Why we call it “a personal relationship with Jesus”

Why we call it “a personal relationship with Jesus” July 10, 2013


Holding hands with Jesus
photo – iStockPhoto.com

If you’ve attended an Evangelical church lately, you’ve probably been invited to enter into “a personal relationship with Jesus Christ.”

That phrase, “personal relationship with Jesus” has become the number one metaphor modern Evangelicals use to describe their faith. They use it to draw a contrast between a living faith (personal relationship) and a dead one (going through religious motions).

What I find interesting is that Evangelicals, who pride themselves on hewing closely to the Bible, have chosen to encapsulate their faith with a phrase that never appears in scripture. Nowhere in the sixty-six books of the canon are the faithful called to enter into a personal relationship with God or Jesus.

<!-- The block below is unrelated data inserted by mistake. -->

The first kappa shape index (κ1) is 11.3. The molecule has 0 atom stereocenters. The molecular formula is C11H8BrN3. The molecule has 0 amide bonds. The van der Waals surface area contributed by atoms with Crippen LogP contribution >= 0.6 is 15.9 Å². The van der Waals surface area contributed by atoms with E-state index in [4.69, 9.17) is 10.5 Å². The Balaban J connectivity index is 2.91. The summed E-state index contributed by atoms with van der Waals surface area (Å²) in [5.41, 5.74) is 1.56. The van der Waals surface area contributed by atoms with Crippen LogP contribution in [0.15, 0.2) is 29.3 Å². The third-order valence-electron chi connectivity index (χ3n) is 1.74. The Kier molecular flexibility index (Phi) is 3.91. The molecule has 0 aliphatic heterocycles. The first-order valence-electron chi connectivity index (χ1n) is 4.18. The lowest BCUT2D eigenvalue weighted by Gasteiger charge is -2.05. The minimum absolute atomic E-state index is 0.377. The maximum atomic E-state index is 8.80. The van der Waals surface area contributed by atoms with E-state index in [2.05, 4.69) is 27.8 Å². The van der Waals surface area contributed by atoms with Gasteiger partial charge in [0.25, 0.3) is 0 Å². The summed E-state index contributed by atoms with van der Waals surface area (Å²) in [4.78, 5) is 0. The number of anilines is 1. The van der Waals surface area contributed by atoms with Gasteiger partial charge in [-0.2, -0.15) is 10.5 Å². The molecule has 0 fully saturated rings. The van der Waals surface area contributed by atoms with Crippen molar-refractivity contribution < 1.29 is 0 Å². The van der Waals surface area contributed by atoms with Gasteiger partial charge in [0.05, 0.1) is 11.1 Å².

Admittedly, there are a number of passages where a relationship is implied, including many in the Gospel of John. A healthy walk with God is in some ways analogous to a relationship. I believe God is personally involved in my life and he cares for me.

However, it’s ironic that we who believe so fervently in the sufficiency of scripture regularly go beyond it when we describe our faith.

Why does this matter? As I’ve pointed out in Why Men Hate Going to Church:

…despite its extrabiblical roots, personal relationship with Jesus Christ has become the number one term Evangelicals use to describe the Christian walk. Why? Because it frames the gospel in terms of a woman’s deepest desire—a personal relationship with a man who loves her unconditionally. It’s imagery that delights women—and baffles men.